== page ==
Native women and access to power
Editor’s note: August 2020 marks the 100th anniversary of the adoption of the 19th Amendment, and racist policies kept too many women of color from the polls for decades beyond that.
As we mark this anniversary and weigh that history, MPR News with Kerri Miller is asking: What does it mean to be a woman in America today? This series airs weekly; our conversations have looked at the role of Black women and power over time; women’s access to political power following the nomination of Sen. Kamala Harris for vice president of the Democratic ticket; and whether women can truly achieve success in a world built by men, for men.
After the ratification of the 19th Amendment, political activist and writer Zitkála-Šá — also known as Gertrude Simmons Bonnin — celebrated with white women who could now vote, saying “The Indian woman rejoices with you.”
But she also reminded them to remember Native women — and men — who could not vote, along with the challenges they faced involving citizenship, treaty rights, and loss of land and traditions. While Native Americans born in the U.S. would gain citizenship under the 1924 Indian Citizenship Act, some states excluded Native American voters until the early 1960s and there are places that continue to disenfranchise Native voters.
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Meanwhile, Native American women are making change both in their communities and in politics. Lt. Gov. Peggy Flanagan is the first to be elected to statewide office in Minnesota in 2018 and the second to be elected to statewide office in the U.S; the first was Denise Juneau in Montana. In addition, U.S. Representatives Deb Haaland of New Mexico and Sharice Davids of Kansas are the first two women elected to Congress. Beyond those historic accomplishments, a record number of Native American women are running for Congress this year.
However, it’s also dangerous to be a Native woman. More than four in five Native American and Alaska Native women — and men — are victims of violence. Murder rates for Native women are reported to be more than ten times higher than the national average in some counties.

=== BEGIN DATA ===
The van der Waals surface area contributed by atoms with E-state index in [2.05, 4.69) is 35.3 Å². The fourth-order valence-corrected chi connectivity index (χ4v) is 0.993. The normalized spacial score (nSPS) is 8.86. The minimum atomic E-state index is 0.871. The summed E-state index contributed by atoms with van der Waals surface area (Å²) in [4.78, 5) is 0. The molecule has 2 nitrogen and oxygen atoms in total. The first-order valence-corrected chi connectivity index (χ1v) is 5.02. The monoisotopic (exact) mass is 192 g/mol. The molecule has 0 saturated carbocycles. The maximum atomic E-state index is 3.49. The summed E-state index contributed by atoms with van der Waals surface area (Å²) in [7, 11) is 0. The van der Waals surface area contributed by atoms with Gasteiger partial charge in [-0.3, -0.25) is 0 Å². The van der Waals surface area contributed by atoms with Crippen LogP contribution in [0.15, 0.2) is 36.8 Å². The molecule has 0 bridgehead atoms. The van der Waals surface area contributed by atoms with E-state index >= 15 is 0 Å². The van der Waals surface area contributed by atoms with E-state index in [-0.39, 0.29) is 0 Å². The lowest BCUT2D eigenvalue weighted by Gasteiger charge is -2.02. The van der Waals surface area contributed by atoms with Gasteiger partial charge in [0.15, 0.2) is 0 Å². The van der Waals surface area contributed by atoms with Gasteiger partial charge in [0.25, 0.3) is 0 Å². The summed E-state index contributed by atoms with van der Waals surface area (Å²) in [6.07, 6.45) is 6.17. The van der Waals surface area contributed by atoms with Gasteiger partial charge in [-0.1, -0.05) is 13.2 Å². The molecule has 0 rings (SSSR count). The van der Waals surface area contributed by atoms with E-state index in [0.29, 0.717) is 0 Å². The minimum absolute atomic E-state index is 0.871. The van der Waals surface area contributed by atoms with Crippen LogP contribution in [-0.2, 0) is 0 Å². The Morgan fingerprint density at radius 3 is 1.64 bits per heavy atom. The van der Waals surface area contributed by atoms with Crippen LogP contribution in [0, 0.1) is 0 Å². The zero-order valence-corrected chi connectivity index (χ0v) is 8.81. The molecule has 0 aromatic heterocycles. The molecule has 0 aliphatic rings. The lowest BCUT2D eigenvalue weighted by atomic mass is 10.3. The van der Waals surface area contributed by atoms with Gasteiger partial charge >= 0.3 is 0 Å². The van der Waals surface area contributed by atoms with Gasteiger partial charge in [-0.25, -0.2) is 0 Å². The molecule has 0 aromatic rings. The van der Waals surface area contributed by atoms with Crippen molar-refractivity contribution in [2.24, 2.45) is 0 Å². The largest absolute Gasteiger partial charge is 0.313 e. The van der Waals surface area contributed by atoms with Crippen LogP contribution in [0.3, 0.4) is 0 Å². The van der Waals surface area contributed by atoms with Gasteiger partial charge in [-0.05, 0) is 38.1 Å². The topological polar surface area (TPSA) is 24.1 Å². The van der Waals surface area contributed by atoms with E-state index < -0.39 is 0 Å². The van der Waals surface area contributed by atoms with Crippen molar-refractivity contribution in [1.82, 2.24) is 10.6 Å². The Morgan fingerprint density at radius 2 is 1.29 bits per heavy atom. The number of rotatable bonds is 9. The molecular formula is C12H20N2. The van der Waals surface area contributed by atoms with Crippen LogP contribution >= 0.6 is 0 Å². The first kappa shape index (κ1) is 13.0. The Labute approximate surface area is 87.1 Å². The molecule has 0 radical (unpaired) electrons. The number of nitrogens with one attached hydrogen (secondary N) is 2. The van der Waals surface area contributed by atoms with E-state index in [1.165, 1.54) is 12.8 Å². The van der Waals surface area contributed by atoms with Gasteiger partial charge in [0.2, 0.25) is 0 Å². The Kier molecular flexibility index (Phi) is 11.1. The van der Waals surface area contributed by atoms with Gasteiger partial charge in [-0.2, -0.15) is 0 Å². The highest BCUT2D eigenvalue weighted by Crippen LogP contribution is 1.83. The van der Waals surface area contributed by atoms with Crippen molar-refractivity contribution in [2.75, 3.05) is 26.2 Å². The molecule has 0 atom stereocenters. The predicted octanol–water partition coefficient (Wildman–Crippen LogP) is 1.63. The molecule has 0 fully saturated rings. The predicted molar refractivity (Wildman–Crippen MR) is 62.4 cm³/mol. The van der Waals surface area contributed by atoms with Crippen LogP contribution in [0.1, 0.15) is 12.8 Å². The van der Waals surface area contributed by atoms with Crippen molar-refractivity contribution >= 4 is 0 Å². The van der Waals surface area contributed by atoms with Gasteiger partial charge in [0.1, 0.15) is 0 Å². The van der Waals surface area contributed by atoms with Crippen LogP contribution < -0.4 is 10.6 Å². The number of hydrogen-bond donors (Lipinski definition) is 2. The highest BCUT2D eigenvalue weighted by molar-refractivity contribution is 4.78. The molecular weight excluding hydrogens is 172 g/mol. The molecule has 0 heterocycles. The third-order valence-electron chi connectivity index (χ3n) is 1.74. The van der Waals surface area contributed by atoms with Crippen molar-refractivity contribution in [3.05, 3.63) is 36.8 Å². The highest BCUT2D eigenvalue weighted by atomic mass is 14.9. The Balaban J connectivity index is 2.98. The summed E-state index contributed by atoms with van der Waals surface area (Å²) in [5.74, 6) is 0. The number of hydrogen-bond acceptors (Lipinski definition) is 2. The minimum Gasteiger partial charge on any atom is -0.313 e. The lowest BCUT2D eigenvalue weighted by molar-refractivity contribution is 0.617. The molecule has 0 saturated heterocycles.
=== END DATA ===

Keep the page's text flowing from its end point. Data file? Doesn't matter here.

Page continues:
MPR News host Kerri Miller talked with a historian, Brenda Child, and a lawyer, Mary Kathryn Nagle, on Wednesday about Native women, their successes, the challenges they face and what access to power looks like — especially when you consider land rights and loss and tribal sovereignty.
A listener also asked on Twitter for book suggestions, especially for young readers.
Child suggested one of her books, “Bowwow Powwow,” for readers ages 4 to 7. The tale centers around Windy Girl, who has a vivid imagination, an uncle who tells her stories, and a dog named Itchy Boy. While attending a powwow, those three things combine into a powerful dream for Windy Girl.
Nagle, who is also a playwright, said it can be hard to find plays for children by Native writers.
“It's a little more difficult for us, because mainstream publishing companies have not been interested in publishing works by Native playwrights,” she said, adding that interested listeners should look to works by Larissa Fasthorse and to Native Voices at the Autry, which is dedicated to works by Native American, Alaska Native, Native Hawaiian and First Nations playwrights.
Both Nagle and Child also suggested American Indians in Children's Literature, which was founded by the scholar and educator Debbie Reese. It assesses how Native and Indigenous people are represented in children’s literature.
Brenda J. Child is Northrop Professor and former Chair of the Departments of American Studies and American Indian Studies at the University of Minnesota. She is also a citizen of the Red Lake Nation.
Mary Kathryn Nagle is a partner at Pipestem Law and a playwright. She is also an enrolled citizen of the Cherokee Nation.
Correction (Aug. 26, 2020): The article originally misidentified Nagle’s association with the Cherokee Nation. The article has since been updated.